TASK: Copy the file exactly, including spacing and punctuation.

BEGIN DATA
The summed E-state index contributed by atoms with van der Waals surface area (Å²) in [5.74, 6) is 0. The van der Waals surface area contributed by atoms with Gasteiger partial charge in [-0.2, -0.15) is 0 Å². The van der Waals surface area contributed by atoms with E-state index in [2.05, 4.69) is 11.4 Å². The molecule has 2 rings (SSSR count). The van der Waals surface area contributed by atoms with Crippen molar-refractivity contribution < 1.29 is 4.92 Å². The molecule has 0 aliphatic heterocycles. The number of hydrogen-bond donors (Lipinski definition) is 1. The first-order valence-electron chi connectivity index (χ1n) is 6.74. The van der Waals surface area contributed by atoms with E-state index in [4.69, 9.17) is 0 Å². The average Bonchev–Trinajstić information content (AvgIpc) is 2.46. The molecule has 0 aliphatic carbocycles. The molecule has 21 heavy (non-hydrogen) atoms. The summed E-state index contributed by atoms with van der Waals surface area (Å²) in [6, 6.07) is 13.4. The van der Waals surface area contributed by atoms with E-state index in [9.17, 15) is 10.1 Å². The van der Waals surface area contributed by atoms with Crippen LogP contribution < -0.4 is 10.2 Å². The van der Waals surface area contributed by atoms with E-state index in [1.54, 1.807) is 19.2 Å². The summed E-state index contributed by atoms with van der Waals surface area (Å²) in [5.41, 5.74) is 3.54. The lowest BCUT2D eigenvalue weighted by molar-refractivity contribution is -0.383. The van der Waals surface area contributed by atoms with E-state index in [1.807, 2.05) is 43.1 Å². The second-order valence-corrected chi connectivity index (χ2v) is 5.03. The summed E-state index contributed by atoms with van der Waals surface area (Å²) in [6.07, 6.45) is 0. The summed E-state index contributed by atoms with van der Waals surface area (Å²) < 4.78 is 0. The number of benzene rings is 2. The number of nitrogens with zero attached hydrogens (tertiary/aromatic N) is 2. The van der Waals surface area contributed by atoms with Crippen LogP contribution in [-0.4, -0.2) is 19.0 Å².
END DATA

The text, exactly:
The summed E-state index contributed by atoms with van der Waals surface area (Å²) in [5.74, 6) is 0. The van der Waals surface area contributed by atoms with Gasteiger partial charge in [-0.2, -0.15) is 0 Å². The van der Waals surface area contributed by atoms with E-state index in [2.05, 4.69) is 11.4 Å². The molecule has 2 rings (SSSR count). The van der Waals surface area contributed by atoms with Crippen molar-refractivity contribution < 1.29 is 4.92 Å². The molecule has 0 aliphatic heterocycles. The number of hydrogen-bond donors (Lipinski definition) is 1. The first-order valence-electron chi connectivity index (χ1n) is 6.74. The van der Waals surface area contributed by atoms with E-state index in [4.69, 9.17) is 0 Å². The average Bonchev–Trinajstić information content (AvgIpc) is 2.46. The molecule has 0 aliphatic carbocycles. The molecule has 21 heavy (non-hydrogen) atoms. The summed E-state index contributed by atoms with van der Waals surface area (Å²) in [6, 6.07) is 13.4. The van der Waals surface area contributed by atoms with E-state index in [9.17, 15) is 10.1 Å². The van der Waals surface area contributed by atoms with Crippen LogP contribution < -0.4 is 10.2 Å². The van der Waals surface area contributed by atoms with E-state index in [1.54, 1.807) is 19.2 Å². The summed E-state index contributed by atoms with van der Waals surface area (Å²) in [5.41, 5.74) is 3.54. The lowest BCUT2D eigenvalue weighted by molar-refractivity contribution is -0.383. The van der Waals surface area contributed by atoms with E-state index in [1.807, 2.05) is 43.1 Å². The second-order valence-corrected chi connectivity index (χ2v) is 5.03. The summed E-state index contributed by atoms with van der Waals surface area (Å²) in [6.07, 6.45) is 0. The summed E-state index contributed by atoms with van der Waals surface area (Å²) < 4.78 is 0. The number of benzene rings is 2. The number of nitrogens with zero attached hydrogens (tertiary/aromatic N) is 2. The van der Waals surface area contributed by atoms with Crippen LogP contribution in [-0.4, -0.2) is 19.0 Å².